In March, the U.S. experienced one of the worst stock market crashes in modern history due to the economic turmoil caused by the coronavirus pandemic. Even though parts of the economy are starting to reopen and we’re learning more about treating the virus, we’re a long way off from gaining control over the situation. That has some investors worried that a second crash is imminent.
According to Craig Kirsner, a retirement planner, speaker and author, there was already what he refers to as the “central bankers’ bubble” before the coronavirus. Since 2008, government central banks have employed a number of easy-money strategies to boost their economies, including setting low or even negative interest rates and buying their own government bonds.
“The low interest rates we’ve experienced have allowed companies to borrow a lot of money, and a great deal of that money went into buying back their own company’s stock,” he said. As a result, stock prices surged higher, making consumers feel good about the economy and more willing to spend money and take on debt.
That bubble would seemingly have burst following the stock market crash. However, governments around the world pumped an additional $9 trillion (and counting) back into their economies in order to stimulate growth, which helped reinflate it.
“We’ve seen this movie before: sky-high real estate prices, sky-high stock market prices and a giant debt bubble,” Kirsner said. “We know how this movie is going to end, we just don’t know when.”
Others aren’t quite as pessimistic, though it’s generally agreed that what happens in the stock market is dependent on a largely unknown future. So what might we expect from the market as we work toward making it through the coronavirus crisis?
The Stock Market Crash Of 2020: How Did We Get Here?
Recently, we experienced the longest bull market run in history, which lasted from 2009 to 2020. That, however, came to a screeching halt after the coronavirus emerged early this year. As countries around the world (including the U.S.) imposed lockdowns to slow the transmission of the virus, we experienced major economic slowdown. Fears over how the pandemic would ultimately impact business and employment erased more than 30% from the S&P 500 Index between Feb. 20 and March 23 alone, according to Mindy Yu, director of investments at Stash.
Because the virus is brand new, there has been a lot of uncertainty surrounding what its effects could be ― and uncertainty rarely reflects positively in the stock market. Even so, the market seemed to be pricing in a much larger overall decline to earnings than what we are currently seeing, said Joe Favorito, a certified financial planner and managing partner at Landmark Wealth Management. “It’s not unusual for markets to overreact and price in the worst-case scenario in the face of the unknown.”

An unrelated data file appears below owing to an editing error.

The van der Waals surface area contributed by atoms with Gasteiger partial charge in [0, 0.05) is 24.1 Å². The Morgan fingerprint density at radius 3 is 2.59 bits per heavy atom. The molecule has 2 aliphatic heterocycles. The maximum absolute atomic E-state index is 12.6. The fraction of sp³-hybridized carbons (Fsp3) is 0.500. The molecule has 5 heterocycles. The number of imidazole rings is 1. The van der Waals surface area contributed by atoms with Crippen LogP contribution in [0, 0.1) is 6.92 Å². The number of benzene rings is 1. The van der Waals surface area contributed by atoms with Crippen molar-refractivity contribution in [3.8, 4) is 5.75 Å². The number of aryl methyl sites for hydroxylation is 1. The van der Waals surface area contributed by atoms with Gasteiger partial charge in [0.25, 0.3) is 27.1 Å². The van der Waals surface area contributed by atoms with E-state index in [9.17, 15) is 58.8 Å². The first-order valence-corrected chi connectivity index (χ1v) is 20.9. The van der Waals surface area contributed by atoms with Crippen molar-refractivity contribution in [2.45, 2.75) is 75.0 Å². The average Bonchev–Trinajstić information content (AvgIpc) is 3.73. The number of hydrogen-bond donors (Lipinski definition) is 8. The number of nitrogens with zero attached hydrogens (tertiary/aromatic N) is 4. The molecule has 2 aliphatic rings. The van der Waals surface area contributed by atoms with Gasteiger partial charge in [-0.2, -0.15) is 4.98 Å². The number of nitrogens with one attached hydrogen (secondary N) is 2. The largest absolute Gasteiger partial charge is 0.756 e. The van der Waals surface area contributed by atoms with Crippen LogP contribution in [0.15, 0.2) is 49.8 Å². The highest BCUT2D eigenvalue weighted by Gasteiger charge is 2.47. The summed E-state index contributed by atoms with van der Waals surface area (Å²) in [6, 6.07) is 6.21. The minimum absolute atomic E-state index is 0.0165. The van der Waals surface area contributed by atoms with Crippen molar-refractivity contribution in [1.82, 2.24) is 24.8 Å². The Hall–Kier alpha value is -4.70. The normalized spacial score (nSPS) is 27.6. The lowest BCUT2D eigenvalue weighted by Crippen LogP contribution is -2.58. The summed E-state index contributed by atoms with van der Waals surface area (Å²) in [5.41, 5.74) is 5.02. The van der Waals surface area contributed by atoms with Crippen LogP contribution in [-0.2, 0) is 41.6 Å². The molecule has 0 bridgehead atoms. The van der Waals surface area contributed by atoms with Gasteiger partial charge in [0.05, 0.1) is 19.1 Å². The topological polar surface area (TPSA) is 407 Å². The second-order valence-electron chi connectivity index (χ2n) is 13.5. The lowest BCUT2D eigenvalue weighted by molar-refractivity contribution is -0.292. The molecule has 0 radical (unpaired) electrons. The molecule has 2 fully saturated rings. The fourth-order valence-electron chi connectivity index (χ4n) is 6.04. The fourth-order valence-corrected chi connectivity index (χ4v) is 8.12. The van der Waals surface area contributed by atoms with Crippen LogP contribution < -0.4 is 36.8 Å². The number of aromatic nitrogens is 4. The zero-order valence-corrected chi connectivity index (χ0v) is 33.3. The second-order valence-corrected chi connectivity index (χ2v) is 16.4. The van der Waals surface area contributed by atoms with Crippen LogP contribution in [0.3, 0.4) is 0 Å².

Many have compared the present crisis to the Great Depression in an attempt to understand how it might play out economically. However, Yu said there are a few key differences. For one, the unemployment rate during the Great Depression was greater than 20% for several consecutive years. Presently, unemployment sits at 14.7% ― a staggering figure for sure, and one that could potentially increase in the upcoming months. However, it’s unclear whether that high level of unemployment will persist for a long period of time. The Great Depression also resulted in several consecutive years of falling GDP ― a widely accepted measure of economic health ― the worst of which occurred in 1932 with a decrease of 12.9%. “Meanwhile, the International Money Fund is expecting a decrease of 5.9% in annual GDP for 2020, and a projected 4.7% growth in GDP for 2021,” Yu said.
“Uncertainty rarely reflects positively in the stock market.”
It appears possible the economy could be on the mend, and as a result, the stock market reversed its course. As of May 14, the S&P 500 was up more than 30% since the low point on March 23, though it’s still down about 12% for the year. Yu said that growth is partially driven by the handful of larger corporations included in the index, which have thrived during the pandemic and are seen as being sustainable for the “new normal.”
Recovery is also driven by the fact that the Federal Reserve has stated it’s willing to do whatever it takes to keep the economy stabilized, including further lowering interest rates and employing its quantitative easing program. Plus, the U.S. government enacted a $2 trillion stimulus plan, which provided direct support to the economy in various ways, including stimulus payments to individuals and low-cost loans to small businesses.